Cascading deletes

Aug 12, 2016 at 2:12 PM
Hello,

In our schema we have quite a few cascading deletes set up. Originally we expected to be able to do this in our EF config but eventually decided it was not possible.

I am guessing this is going to cause us problems if we start using the 'Second Level Cache'?

Actually, before submitting this post I've just read this http://efcache.codeplex.com/workitem/18
I'm guessing "Try invalidating cache for the related entity set if you enabled cascade delete to remove stale results from the cache" is the answer to my question?

This is quite frustrating - although of course I understand the blame here lies entirely with EF and not EFCache.

regards,
Jordan
Coordinator
Aug 14, 2016 at 12:23 PM
Yes, you would have to invalidate related entity sets manually. From what I remember the information about configured cascade deletes is not available to EF Cache. You could handle invalidating related entity sets by wrapping the class that implements ICache and inspecting entity sets passed to InvalidateSets method. If you find a set for which a cascade delete was set up you would invalidate cache for the related set in addition to forwarding the call to the wrapped ICache implementation.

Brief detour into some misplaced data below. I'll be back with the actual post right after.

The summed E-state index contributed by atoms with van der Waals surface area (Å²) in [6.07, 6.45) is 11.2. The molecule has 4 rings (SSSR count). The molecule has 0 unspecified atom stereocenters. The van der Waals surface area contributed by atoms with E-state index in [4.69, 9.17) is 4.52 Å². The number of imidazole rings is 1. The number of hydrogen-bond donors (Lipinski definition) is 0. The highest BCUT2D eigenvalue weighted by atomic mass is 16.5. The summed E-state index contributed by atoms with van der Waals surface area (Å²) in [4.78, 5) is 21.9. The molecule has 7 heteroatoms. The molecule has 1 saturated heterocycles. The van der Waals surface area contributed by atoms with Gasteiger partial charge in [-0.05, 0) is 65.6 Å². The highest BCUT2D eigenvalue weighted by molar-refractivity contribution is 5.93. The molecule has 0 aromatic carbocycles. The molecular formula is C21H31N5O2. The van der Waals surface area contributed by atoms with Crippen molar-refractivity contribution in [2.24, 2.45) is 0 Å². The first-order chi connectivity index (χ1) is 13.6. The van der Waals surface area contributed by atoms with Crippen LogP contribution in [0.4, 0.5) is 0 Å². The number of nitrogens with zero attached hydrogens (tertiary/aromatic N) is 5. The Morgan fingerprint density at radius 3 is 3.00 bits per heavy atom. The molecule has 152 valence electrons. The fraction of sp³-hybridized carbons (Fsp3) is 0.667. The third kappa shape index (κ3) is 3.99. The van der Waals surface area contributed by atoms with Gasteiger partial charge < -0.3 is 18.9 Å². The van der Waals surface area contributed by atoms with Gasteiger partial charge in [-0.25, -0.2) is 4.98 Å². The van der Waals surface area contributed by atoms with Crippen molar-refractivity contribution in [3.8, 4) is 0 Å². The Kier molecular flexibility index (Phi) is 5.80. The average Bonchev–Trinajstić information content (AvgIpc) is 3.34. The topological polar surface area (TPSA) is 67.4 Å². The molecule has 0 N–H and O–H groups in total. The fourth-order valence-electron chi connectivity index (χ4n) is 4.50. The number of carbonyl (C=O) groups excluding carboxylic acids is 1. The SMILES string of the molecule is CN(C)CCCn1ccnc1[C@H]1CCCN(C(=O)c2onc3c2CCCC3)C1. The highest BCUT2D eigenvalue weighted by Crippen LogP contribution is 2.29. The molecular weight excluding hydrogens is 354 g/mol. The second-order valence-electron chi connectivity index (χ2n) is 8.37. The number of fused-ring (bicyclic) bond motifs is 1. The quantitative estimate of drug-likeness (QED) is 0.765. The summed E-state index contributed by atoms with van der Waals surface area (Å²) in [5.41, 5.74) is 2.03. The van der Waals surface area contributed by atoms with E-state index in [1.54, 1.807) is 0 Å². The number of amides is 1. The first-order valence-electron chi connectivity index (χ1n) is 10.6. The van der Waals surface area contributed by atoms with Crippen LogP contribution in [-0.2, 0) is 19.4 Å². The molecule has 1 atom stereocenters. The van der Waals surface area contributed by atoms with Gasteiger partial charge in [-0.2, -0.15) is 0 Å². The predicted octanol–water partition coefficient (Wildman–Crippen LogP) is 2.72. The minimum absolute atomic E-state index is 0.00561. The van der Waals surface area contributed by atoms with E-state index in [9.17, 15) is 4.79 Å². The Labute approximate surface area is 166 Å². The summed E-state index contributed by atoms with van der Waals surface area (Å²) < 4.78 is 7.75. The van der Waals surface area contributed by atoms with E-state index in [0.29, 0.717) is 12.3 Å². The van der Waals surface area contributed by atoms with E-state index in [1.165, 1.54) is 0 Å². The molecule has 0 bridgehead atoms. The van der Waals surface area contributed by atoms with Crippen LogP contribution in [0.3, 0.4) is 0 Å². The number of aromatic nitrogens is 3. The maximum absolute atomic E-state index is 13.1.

Thanks,
Pawel
Aug 15, 2016 at 8:53 AM
moozzyk wrote:
From what I remember the information about configured cascade deletes is not available to EF Cache.
Oh dear! Good to know though - so we would have this problem even if we didn't have cascading deletes built into the schema?

moozzyk wrote:
You could handle invalidating related entity sets by wrapping the class that implements ICache and inspecting entity sets passed to InvalidateSets method. If you find a set for which a cascade delete was set up you would invalidate cache for the related set in addition to forwarding the call to the wrapped ICache implementation.
Ok thankyou - that sounds about the most elegant way to do with this.

However, this situation has very much tainted my view of Entity Framework. Plugging in a caching mechanism should be transparent - the last thing I really want to do is have to write a load of custom code for entities which have cascading deletes. This is a fairly large project with a domain model that contains over 100 entities, its going to be quite a job to do this, and the resulting code is going to be very brittle and prone to breaking if changes are made to the schema over time.

Apologies for the off topic rant because this is really about Entity Framework rather than EFCache, but the cascading delete problem is already far from ideal. You shouldn't have to add cascading deletes to the database schema, EF should deal with it. (IIRC EF actually behaves differently depending on whether objects are in memory or not. I might be wrong about that as it is a few years since I have investigated this).

As an alternative strategy would it be possible to only turn caching on for certain entities?

Again - no criticism of EFCache intended at all, and thankyou very much for your reply.

regards,
Jordan.
Coordinator
Aug 15, 2016 at 3:44 PM
Edited Aug 15, 2016 at 3:45 PM